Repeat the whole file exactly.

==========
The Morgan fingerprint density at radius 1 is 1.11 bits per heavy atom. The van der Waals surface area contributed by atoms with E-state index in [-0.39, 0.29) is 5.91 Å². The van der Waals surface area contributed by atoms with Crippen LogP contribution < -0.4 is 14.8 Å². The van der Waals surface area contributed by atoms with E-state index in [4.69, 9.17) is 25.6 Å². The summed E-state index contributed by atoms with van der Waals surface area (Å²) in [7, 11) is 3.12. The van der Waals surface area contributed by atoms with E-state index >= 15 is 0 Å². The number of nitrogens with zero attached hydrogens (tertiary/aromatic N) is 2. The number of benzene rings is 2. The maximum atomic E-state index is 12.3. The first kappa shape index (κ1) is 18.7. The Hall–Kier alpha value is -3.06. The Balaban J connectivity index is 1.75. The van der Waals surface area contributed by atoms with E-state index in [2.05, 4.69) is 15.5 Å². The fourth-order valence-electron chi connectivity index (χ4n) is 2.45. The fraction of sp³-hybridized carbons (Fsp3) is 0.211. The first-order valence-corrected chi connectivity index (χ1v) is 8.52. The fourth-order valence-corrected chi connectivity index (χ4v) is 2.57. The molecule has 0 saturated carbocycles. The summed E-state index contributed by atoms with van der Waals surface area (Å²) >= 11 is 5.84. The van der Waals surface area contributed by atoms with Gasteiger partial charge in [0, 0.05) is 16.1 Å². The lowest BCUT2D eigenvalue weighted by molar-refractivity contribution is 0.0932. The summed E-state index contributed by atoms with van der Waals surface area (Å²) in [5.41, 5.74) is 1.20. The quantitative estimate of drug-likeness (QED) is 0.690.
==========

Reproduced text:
The Morgan fingerprint density at radius 1 is 1.11 bits per heavy atom. The van der Waals surface area contributed by atoms with E-state index in [-0.39, 0.29) is 5.91 Å². The van der Waals surface area contributed by atoms with Crippen LogP contribution < -0.4 is 14.8 Å². The van der Waals surface area contributed by atoms with E-state index in [4.69, 9.17) is 25.6 Å². The summed E-state index contributed by atoms with van der Waals surface area (Å²) in [7, 11) is 3.12. The van der Waals surface area contributed by atoms with E-state index >= 15 is 0 Å². The number of nitrogens with zero attached hydrogens (tertiary/aromatic N) is 2. The number of benzene rings is 2. The maximum atomic E-state index is 12.3. The first kappa shape index (κ1) is 18.7. The Hall–Kier alpha value is -3.06. The Balaban J connectivity index is 1.75. The van der Waals surface area contributed by atoms with E-state index in [2.05, 4.69) is 15.5 Å². The fourth-order valence-electron chi connectivity index (χ4n) is 2.45. The fraction of sp³-hybridized carbons (Fsp3) is 0.211. The first-order valence-corrected chi connectivity index (χ1v) is 8.52. The fourth-order valence-corrected chi connectivity index (χ4v) is 2.57. The molecule has 0 saturated carbocycles. The summed E-state index contributed by atoms with van der Waals surface area (Å²) >= 11 is 5.84. The van der Waals surface area contributed by atoms with Gasteiger partial charge in [0, 0.05) is 16.1 Å². The lowest BCUT2D eigenvalue weighted by molar-refractivity contribution is 0.0932. The summed E-state index contributed by atoms with van der Waals surface area (Å²) in [5.41, 5.74) is 1.20. The quantitative estimate of drug-likeness (QED) is 0.690.